A: If you expect to be in a lower tax bracket in retirement, then a traditional IRA may be best. Of course, if you earn more than the Roth’s income limit, you’re only choice between the two is the traditional IRA.

If you already have a 401(k) or other type of employer-sponsored retirement account where contributions are tax-deductible – and you’re looking to diversify your tax exposure in retirement – a Roth IRA can be a better vehicle for that purpose.

Finally, if you desire more financial liquidity in your life, then a Roth IRA may be a wiser choice. You can, as stated earlier, withdraw your contributions penalty-free at any time from a Roth IRA (once you’ve established the account for 5 years).

Q: Are there age restrictions to opening an IRA?

A: There is no minimum age limit to contribute to a Roth IRA, but you must be younger than 70 1/2 to open a traditional IRA.

Q: How can I open up an account? Does it cost anything to open an IRA?

A: You can open an account at any number of financial institutions. You can transfer money from a current bank account or existing IRA or by rolling over money from a 401(k) from a previous employer.

Q: IRA versus 401(k): Which one is better?

A: In general, the ideal retirement savings vehicle is an employer-sponsored account like a 401(k) that provides a match. That’s more or less free money. If you’re already putting the maximum towards your 401(k) and receiving a company match – and want to continue to invest – then an IRA can be the next best vehicle. For 2017, you can defer as much as $18,000 of your paycheck to your 401(k). If you’re 50 or older, you can contribute an additional $6,000.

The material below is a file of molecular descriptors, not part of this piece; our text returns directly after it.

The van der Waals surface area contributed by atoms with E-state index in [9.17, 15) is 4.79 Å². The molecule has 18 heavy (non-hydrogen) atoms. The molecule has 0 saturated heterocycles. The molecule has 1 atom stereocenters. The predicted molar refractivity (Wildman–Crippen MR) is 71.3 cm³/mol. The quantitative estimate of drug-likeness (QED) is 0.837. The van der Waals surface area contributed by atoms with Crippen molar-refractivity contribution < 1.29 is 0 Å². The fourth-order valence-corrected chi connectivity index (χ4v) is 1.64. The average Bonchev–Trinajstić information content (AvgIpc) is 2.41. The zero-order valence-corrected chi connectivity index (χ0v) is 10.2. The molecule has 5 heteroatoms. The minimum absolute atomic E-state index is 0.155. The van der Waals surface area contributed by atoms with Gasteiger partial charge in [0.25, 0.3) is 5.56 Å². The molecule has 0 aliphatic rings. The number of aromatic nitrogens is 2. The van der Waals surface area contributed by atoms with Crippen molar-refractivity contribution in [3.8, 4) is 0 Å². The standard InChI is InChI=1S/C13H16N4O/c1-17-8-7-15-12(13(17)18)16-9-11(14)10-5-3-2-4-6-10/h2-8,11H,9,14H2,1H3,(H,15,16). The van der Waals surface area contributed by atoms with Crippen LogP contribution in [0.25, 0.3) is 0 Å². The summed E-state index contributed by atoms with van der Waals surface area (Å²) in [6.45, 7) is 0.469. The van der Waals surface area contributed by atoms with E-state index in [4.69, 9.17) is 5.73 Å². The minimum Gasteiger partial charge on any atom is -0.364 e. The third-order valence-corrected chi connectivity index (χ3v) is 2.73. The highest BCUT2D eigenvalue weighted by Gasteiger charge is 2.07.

Q: There are some other types of IRAs, too, right?

A: Yes, for individual business owners, there is the SEP IRA (SEP stands for Simplified Employee Pension). The SEP lets business owners contribute to their retirement, as well as the retirement of their employees. SEP-IRA’s generally follow the same guidelines as traditional IRAs. One big difference: You can contribute up to 25% of your compensation or $54,000 in 2017, a much larger amount than with traditional IRAs.

There’s also another category called self-directed IRAs. Unlike traditional IRAs that limit investors to mainly stocks, funds and bonds, this alternative account allows for a more creative, broader range of assets including real estate, private equity, foreign companies, precious metals, even race horses.

 

From the Mint team: Take the first step to finding the right IRA for you by visiting Mint’s IRA information page.

 

Have a question for Farnoosh? You can submit your questions via Twitter @Farnoosh, Facebook or email at farnoosh@farnoosh.tv (please note “Mint Blog” in the subject line).

Farnoosh Torabi is America’s leading personal finance authority hooked on helping Americans live their richest, happiest lives. From her early days reporting for Money Magazine to now hosting a primetime series on CNBC and writing monthly for O, The Oprah Magazine, she’s become our favorite go-to money expert and friend.